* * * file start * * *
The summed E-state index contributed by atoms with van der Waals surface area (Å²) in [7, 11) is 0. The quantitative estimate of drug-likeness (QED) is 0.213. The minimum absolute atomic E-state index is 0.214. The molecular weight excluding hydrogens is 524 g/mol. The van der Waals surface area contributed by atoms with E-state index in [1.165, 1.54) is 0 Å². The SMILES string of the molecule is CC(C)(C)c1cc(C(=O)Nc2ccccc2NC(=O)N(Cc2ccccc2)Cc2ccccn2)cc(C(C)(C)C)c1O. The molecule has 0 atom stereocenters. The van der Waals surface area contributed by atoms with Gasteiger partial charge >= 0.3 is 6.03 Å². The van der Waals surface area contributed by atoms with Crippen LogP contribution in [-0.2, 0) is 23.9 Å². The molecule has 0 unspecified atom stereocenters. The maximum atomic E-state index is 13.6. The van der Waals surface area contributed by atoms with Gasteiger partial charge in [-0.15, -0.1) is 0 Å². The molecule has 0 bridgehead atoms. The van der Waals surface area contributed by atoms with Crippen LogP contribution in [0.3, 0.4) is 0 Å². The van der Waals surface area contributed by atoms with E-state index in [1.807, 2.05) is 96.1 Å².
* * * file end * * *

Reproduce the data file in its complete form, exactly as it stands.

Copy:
The summed E-state index contributed by atoms with van der Waals surface area (Å²) in [7, 11) is 0. The quantitative estimate of drug-likeness (QED) is 0.213. The minimum absolute atomic E-state index is 0.214. The molecular weight excluding hydrogens is 524 g/mol. The van der Waals surface area contributed by atoms with E-state index in [1.165, 1.54) is 0 Å². The SMILES string of the molecule is CC(C)(C)c1cc(C(=O)Nc2ccccc2NC(=O)N(Cc2ccccc2)Cc2ccccn2)cc(C(C)(C)C)c1O. The molecule has 0 atom stereocenters. The van der Waals surface area contributed by atoms with Gasteiger partial charge >= 0.3 is 6.03 Å². The van der Waals surface area contributed by atoms with Crippen LogP contribution in [-0.2, 0) is 23.9 Å². The molecule has 0 unspecified atom stereocenters. The maximum atomic E-state index is 13.6. The van der Waals surface area contributed by atoms with Gasteiger partial charge in [-0.15, -0.1) is 0 Å². The molecule has 0 bridgehead atoms. The van der Waals surface area contributed by atoms with Crippen LogP contribution in [0.3, 0.4) is 0 Å². The van der Waals surface area contributed by atoms with E-state index in [1.807, 2.05) is 96.1 Å².